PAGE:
Ever since he first came to live here, Wylie has collected a variety of new names to suit the various facets of his personality.
A lot of the names are affectionate variations of his given name: “Wye”, “Wyler”, “Dub” (short for W) and on occasion, when he’s being nutty, “Wylizenheimer”. On more formal occasions, he’s been addressed as “Mister Wylie,” though when I find myself getting frustrated with him, instead of “Mud” his name becomes “Wylie J. Dawg.”
Other names reflect his mood, for example, when he won’t stop bouncing off the walls, he’s been referred to as “Rocket Dog.” Others make less sense, I’m still not sure how he became “Chocolate Pudding Dog”, though “You Silly Dog,” when he tripped over his own leash, is a bit more obvious.
This past week though, Wylie’s been working to earn himself a new name.
A few times in the past when Wylie’s been confined to the bedroom, he’s tried to dig his way out, resulting in a shredded carpet. I really don’t want him damaging the floors (it could be bad for both Wylie’s health and my blood pressure), so as part of Sunday’s activities, I cut up a chair mat to fit in the doorway of my bedroom.
Of course, with summer approaching, I also don’t want him to get overheated. A few weeks ago, I purchased a child-safety gate to put across the bedroom door. The idea was that this would keep Wylie in the room while at the same time, letting the air circulate. Before the floors went in, it seemed to work pretty well (aside from the time I didn’t put it up correctly and he and his buddy Riley teamed up to knock it down twice in five minutes), but now that the floors are in, I may need to rethink my strategy.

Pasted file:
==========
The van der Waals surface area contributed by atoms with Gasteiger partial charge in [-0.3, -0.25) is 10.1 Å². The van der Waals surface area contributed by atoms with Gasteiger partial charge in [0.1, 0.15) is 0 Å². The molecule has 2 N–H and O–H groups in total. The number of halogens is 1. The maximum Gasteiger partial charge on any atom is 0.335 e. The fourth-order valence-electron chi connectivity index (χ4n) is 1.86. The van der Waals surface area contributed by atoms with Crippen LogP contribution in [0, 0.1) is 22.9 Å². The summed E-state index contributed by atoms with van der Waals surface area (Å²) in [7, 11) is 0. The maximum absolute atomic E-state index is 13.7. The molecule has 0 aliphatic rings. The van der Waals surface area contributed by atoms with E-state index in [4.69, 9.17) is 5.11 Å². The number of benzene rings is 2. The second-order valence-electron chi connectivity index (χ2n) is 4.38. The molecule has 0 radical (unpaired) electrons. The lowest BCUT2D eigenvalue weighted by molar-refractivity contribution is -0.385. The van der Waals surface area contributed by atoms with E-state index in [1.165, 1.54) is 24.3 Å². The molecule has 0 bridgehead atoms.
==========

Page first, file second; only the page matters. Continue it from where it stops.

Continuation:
Every time I’ve left the house this week, I’ve put Wylie in the bedroom and put up the gate to keep him there. And every time I’ve come home this week, Wylie has either met me at the door or come downstairs shortly after I arrived. (What I forgot is that in Wyile’s world, there’s no such thing as a fence. Instead, Wylie’s world contains nothing more substantial than obstacles made of gossamer that he can pass through any time he so chooses.)
On Tuesday I discovered that not only had Wylie escaped from the bedroom, he’d somehow managed to open the basement door (see my previous comment about gossamer barriers) and instead of eating the food in his dish, had figured out where the milkbones were hidden and had a little picnic. (Predictably, he didn’t bother with his regular food for the next several meals.)
Thursday evening I went out to my Swing Dance class down in Glen Echo. Before I left, I put Wylie in the bedroom and closed the gate. When I came home several hours later, the basement door was open and ol’ Wylie was staring down the steps. I went upstairs to change my clothes and took Wylie out for his evening walk. When we got back, I went down the stairs to get him his evening treat. That’s when I discovered what he had been staring at.
At some point in time, Wylie seems to have decided that the cushions on my sofa are his mortal enemy, and Wylie attacks the cushions at every opportunity. While I was at my dance class, Wylie had launched another attack on his enemy. What he’d been staring at when I came home was a sofa cushion, the foam stuffing of which was scattered across the basement floor.
The latest addition to Wylie’s collection of names is therefore a recognizable classic: “Dammit Wylie!“